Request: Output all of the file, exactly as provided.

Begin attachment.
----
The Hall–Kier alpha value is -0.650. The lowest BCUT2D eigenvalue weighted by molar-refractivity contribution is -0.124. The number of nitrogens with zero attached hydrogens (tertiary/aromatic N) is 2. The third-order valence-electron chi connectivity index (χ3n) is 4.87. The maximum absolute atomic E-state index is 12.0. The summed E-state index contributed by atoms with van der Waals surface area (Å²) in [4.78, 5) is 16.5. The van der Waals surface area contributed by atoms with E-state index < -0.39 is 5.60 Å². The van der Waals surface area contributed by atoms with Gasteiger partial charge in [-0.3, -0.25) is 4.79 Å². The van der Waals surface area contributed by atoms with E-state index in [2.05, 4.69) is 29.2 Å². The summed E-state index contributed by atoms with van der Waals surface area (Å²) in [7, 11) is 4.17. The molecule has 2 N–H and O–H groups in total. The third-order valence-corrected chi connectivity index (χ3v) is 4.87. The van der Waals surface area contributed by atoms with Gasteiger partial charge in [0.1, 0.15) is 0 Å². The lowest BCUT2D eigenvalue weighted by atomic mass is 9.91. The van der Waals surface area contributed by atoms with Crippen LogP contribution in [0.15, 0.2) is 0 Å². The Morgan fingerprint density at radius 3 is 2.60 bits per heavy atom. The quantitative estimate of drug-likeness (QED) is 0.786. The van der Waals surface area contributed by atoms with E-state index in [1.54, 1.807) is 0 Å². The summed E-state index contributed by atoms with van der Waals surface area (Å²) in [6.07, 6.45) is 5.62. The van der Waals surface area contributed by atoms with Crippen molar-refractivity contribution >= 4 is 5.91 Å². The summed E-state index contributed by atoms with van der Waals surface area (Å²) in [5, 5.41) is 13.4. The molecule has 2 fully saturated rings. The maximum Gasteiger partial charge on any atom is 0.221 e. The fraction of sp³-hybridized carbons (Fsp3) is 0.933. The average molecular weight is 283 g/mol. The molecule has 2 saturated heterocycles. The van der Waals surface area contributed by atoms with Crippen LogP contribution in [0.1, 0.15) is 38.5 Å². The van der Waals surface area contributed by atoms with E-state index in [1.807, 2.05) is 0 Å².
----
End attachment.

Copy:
The Hall–Kier alpha value is -0.650. The lowest BCUT2D eigenvalue weighted by molar-refractivity contribution is -0.124. The number of nitrogens with zero attached hydrogens (tertiary/aromatic N) is 2. The third-order valence-electron chi connectivity index (χ3n) is 4.87. The maximum absolute atomic E-state index is 12.0. The summed E-state index contributed by atoms with van der Waals surface area (Å²) in [4.78, 5) is 16.5. The van der Waals surface area contributed by atoms with E-state index < -0.39 is 5.60 Å². The van der Waals surface area contributed by atoms with Gasteiger partial charge in [-0.3, -0.25) is 4.79 Å². The van der Waals surface area contributed by atoms with E-state index in [2.05, 4.69) is 29.2 Å². The summed E-state index contributed by atoms with van der Waals surface area (Å²) in [7, 11) is 4.17. The molecule has 2 N–H and O–H groups in total. The third-order valence-corrected chi connectivity index (χ3v) is 4.87. The van der Waals surface area contributed by atoms with Gasteiger partial charge in [0.1, 0.15) is 0 Å². The lowest BCUT2D eigenvalue weighted by atomic mass is 9.91. The van der Waals surface area contributed by atoms with Crippen LogP contribution in [0.15, 0.2) is 0 Å². The Morgan fingerprint density at radius 3 is 2.60 bits per heavy atom. The quantitative estimate of drug-likeness (QED) is 0.786. The van der Waals surface area contributed by atoms with E-state index in [1.54, 1.807) is 0 Å². The summed E-state index contributed by atoms with van der Waals surface area (Å²) in [6.07, 6.45) is 5.62. The van der Waals surface area contributed by atoms with Crippen molar-refractivity contribution >= 4 is 5.91 Å². The summed E-state index contributed by atoms with van der Waals surface area (Å²) in [5, 5.41) is 13.4. The molecule has 2 fully saturated rings. The maximum Gasteiger partial charge on any atom is 0.221 e. The fraction of sp³-hybridized carbons (Fsp3) is 0.933. The average molecular weight is 283 g/mol. The molecule has 2 saturated heterocycles. The van der Waals surface area contributed by atoms with Crippen LogP contribution in [0.1, 0.15) is 38.5 Å². The van der Waals surface area contributed by atoms with E-state index in [1.807, 2.05) is 0 Å².